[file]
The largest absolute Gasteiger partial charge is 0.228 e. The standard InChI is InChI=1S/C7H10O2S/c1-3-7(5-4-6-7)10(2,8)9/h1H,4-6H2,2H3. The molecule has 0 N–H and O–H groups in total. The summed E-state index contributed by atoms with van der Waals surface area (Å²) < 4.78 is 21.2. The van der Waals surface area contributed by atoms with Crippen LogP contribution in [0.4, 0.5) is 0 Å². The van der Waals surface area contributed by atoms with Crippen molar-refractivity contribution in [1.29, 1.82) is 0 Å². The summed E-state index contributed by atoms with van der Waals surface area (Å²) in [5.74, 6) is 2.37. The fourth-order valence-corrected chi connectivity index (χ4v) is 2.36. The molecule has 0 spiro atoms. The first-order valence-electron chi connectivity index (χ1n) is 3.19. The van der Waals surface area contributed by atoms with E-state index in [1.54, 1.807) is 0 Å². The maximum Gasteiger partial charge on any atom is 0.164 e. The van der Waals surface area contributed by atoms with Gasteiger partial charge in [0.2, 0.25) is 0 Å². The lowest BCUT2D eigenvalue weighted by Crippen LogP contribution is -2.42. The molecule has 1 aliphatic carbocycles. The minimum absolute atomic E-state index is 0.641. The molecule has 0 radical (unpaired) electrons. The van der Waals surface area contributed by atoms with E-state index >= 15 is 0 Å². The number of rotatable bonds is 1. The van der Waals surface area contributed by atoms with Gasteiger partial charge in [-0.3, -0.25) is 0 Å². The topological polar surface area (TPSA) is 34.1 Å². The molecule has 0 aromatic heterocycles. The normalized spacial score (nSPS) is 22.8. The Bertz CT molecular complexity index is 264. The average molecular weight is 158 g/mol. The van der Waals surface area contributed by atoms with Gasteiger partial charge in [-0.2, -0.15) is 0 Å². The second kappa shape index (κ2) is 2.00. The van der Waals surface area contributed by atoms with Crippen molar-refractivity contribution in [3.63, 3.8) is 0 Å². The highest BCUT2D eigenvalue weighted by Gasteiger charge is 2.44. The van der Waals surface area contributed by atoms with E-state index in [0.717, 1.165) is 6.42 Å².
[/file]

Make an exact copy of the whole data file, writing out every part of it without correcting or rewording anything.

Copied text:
The largest absolute Gasteiger partial charge is 0.228 e. The standard InChI is InChI=1S/C7H10O2S/c1-3-7(5-4-6-7)10(2,8)9/h1H,4-6H2,2H3. The molecule has 0 N–H and O–H groups in total. The summed E-state index contributed by atoms with van der Waals surface area (Å²) < 4.78 is 21.2. The van der Waals surface area contributed by atoms with Crippen LogP contribution in [0.4, 0.5) is 0 Å². The van der Waals surface area contributed by atoms with Crippen molar-refractivity contribution in [1.29, 1.82) is 0 Å². The summed E-state index contributed by atoms with van der Waals surface area (Å²) in [5.74, 6) is 2.37. The fourth-order valence-corrected chi connectivity index (χ4v) is 2.36. The molecule has 0 spiro atoms. The first-order valence-electron chi connectivity index (χ1n) is 3.19. The van der Waals surface area contributed by atoms with E-state index in [1.54, 1.807) is 0 Å². The maximum Gasteiger partial charge on any atom is 0.164 e. The van der Waals surface area contributed by atoms with Gasteiger partial charge in [0.2, 0.25) is 0 Å². The lowest BCUT2D eigenvalue weighted by Crippen LogP contribution is -2.42. The molecule has 1 aliphatic carbocycles. The minimum absolute atomic E-state index is 0.641. The molecule has 0 radical (unpaired) electrons. The van der Waals surface area contributed by atoms with E-state index >= 15 is 0 Å². The number of rotatable bonds is 1. The van der Waals surface area contributed by atoms with Gasteiger partial charge in [-0.3, -0.25) is 0 Å². The topological polar surface area (TPSA) is 34.1 Å². The molecule has 0 aromatic heterocycles. The normalized spacial score (nSPS) is 22.8. The Bertz CT molecular complexity index is 264. The average molecular weight is 158 g/mol. The van der Waals surface area contributed by atoms with Gasteiger partial charge in [-0.2, -0.15) is 0 Å². The second kappa shape index (κ2) is 2.00. The van der Waals surface area contributed by atoms with Crippen molar-refractivity contribution in [3.63, 3.8) is 0 Å². The highest BCUT2D eigenvalue weighted by Gasteiger charge is 2.44. The van der Waals surface area contributed by atoms with E-state index in [0.717, 1.165) is 6.42 Å².